It is very exciting to hear that the populations of Asian elephants may be double the previous estimates in the area where you work. How did you come to this conclusion? Beyond Asian elephants, what else makes the area where you work unique from a biodiversity standpoint?
Working with our partner Flora and Fauna International, we used non-invasive genetic sampling of dung samples in areas known to have regular elephant presence. Genetic analysis noted a high level of genetic diversity among the elephants and an overall population size that was approximately double the previous estimate.
While the overall population estimate of 51 individuals is still quite low, we believe these populations can recover if their habitat is protected. Their habitat includes several protected areas such as Prey Lang Wildlife Sanctuary, which is the largest lowland evergreen forest in Southeast Asia. This area is home to numerous endemic species, many of which are endangered. From gibbons to the giant ibis, the rich biodiversity of this landscape is of global significance and is irreplaceable.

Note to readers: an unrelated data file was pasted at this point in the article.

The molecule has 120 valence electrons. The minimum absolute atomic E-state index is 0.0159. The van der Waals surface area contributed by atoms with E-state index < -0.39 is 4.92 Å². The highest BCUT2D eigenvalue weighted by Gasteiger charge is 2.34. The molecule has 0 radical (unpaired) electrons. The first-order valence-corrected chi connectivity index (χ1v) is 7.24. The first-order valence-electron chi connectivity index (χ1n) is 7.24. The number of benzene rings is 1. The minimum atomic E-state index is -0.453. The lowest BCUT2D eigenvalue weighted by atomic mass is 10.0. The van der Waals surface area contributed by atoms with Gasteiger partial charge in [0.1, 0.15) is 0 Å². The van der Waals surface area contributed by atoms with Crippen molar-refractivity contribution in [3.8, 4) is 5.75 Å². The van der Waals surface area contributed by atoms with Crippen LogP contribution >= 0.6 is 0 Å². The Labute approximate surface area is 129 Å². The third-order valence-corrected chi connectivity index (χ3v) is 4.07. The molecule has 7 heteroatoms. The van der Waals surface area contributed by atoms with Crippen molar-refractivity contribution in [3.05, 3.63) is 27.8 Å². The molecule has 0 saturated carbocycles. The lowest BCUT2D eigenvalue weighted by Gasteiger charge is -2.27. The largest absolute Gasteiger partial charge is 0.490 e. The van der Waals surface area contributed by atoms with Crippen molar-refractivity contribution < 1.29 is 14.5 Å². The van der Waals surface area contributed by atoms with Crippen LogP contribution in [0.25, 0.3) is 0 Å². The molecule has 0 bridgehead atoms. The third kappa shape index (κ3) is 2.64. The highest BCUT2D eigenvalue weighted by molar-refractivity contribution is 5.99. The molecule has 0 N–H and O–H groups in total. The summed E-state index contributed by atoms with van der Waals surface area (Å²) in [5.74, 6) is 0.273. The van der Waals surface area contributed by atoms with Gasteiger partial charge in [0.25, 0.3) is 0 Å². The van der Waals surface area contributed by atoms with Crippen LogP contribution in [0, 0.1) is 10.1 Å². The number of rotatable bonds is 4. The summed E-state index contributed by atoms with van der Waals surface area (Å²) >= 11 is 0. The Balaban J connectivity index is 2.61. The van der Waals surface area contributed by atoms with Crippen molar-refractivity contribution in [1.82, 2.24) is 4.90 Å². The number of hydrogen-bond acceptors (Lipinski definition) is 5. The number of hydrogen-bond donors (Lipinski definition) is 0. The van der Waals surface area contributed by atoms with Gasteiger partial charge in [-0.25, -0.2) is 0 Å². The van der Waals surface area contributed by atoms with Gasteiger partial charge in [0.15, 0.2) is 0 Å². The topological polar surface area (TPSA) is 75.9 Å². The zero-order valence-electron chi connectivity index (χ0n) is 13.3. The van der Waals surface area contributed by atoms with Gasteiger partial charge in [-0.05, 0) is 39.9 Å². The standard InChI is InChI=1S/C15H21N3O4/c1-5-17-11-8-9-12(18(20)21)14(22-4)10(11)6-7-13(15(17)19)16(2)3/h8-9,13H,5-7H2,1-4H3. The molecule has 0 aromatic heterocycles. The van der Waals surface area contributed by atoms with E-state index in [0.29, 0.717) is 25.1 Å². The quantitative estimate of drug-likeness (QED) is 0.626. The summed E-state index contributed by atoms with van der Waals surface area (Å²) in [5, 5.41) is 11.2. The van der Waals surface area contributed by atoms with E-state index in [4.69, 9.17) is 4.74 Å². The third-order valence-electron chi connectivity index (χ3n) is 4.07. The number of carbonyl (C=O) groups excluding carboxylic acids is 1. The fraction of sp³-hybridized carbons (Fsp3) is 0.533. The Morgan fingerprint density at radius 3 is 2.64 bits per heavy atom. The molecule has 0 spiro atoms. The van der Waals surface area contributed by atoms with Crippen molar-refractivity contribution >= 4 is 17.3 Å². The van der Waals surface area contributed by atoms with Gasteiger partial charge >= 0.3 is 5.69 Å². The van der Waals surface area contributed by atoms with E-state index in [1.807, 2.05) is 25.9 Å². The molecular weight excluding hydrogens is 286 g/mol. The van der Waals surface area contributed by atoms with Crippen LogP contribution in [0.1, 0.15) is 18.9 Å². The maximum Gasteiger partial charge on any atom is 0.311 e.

Agriculture has been a major driver of deforestation worldwide. Is that the case in Cambodia? If so, how are your approaches on agriculture commodities such as cashew and rice combatting this trend?
Cambodia is no exception to this global trend. Significant tracts of Cambodian forest have been cleared for both large cash crop plantations and smallholder agriculture. This has resulted in increased incomes and development for the Cambodian people, which is of great importance.
That said, this trend is not sustainable, and Greening Prey Lang has been working with numerous partners to identify alternatives across numerous commodities. What we aim to do is link private sector partners who are committed to purchasing zero-deforestation agricultural products to communities which can grow them. This involves support along the entire value chain.